Aging population needs a protein boostAging population needs a protein boost
We may need to look at ourselves, the aging population, as a market for pork consumption growth.
March 5, 2019
All too often people my age and older fall victim to blaming “kids these days” for a lot of the world’s problems, from what we consider a less-than-ideal work ethic, to the wussifyng of America, to the lack of communication skills brought on by “social” media.
One area that apparently we can only blame ourselves for is the lessened intake of protein in our diets.
Results of recent analysis of dietary habits, published in The Journal of Nutrition, Health & Aging, reveal that dietary protein intakes were lower in older age groups — 51-60 years, 61-70 years and 71 years and older — with 46% of the adults in the oldest category not meeting the recommended level of protein intake.
Researchers conclude that lower protein intakes, lower diet quality and physical functioning are all related in an aging population. Now, it’s common for us to reduce the amount that we eat as we age, and maybe related it’s also common that we start to lose muscle mass once we hit 50.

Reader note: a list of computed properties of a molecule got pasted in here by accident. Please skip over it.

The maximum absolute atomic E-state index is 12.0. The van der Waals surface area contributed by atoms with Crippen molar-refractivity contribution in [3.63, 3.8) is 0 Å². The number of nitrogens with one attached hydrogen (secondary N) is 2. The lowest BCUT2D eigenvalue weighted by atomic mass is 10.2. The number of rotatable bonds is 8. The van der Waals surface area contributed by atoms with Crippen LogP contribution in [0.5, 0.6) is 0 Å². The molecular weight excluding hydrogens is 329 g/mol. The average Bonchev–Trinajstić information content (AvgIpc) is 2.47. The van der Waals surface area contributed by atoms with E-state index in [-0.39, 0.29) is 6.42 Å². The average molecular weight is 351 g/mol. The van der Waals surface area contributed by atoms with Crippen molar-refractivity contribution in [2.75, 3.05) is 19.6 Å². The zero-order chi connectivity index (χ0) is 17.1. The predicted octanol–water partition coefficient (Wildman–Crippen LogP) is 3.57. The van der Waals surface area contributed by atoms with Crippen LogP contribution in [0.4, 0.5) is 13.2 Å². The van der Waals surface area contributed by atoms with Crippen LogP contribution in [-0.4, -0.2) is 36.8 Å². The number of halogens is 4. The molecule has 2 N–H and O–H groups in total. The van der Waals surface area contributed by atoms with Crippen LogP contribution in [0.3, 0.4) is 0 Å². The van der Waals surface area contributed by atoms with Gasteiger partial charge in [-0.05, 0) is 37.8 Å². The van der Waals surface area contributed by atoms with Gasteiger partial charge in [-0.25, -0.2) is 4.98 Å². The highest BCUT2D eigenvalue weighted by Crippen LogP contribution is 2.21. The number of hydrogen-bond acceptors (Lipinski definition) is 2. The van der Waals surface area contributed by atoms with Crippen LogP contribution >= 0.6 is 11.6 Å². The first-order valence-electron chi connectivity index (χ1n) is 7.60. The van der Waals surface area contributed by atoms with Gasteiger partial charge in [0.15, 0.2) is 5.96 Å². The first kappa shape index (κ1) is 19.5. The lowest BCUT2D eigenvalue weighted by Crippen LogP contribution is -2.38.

But, that’s no reason to give up. Research has shown that even after age 50, staying physically active and mixing in enough high-quality protein into our diets may help offset some of the muscle-loss spiral.
And what better way to add high-quality protein into your diet than to add protein-rich pork? Our aging population may have lingering memories of pork preparation when it was common to cook the pork to much higher temperatures than today’s recommended 145 F internal temp. The result was a cut of meat that maybe didn’t even resemble a cut of meat.
It was cooked beyond a desirable eating experience, and that may be hard to get over. With the recommended 145 internal temperature, and a three-minute rest, today’s pork cuts can be pink on the inside with juices flowing like crazy.
As I write this, I am preparing to attend the annual Pork Industry Forum, where I’m sure some of the discussions will turn toward more creative ways to get more pork onto more consumers’ plates. Many of these discussions in the past have leaned toward reaching out to the Millennials and the ever-changing ethnic groups in America. The aforementioned research shows that we may need to look at ourselves as a market for pork consumption growth.
I’m willing to do my part.
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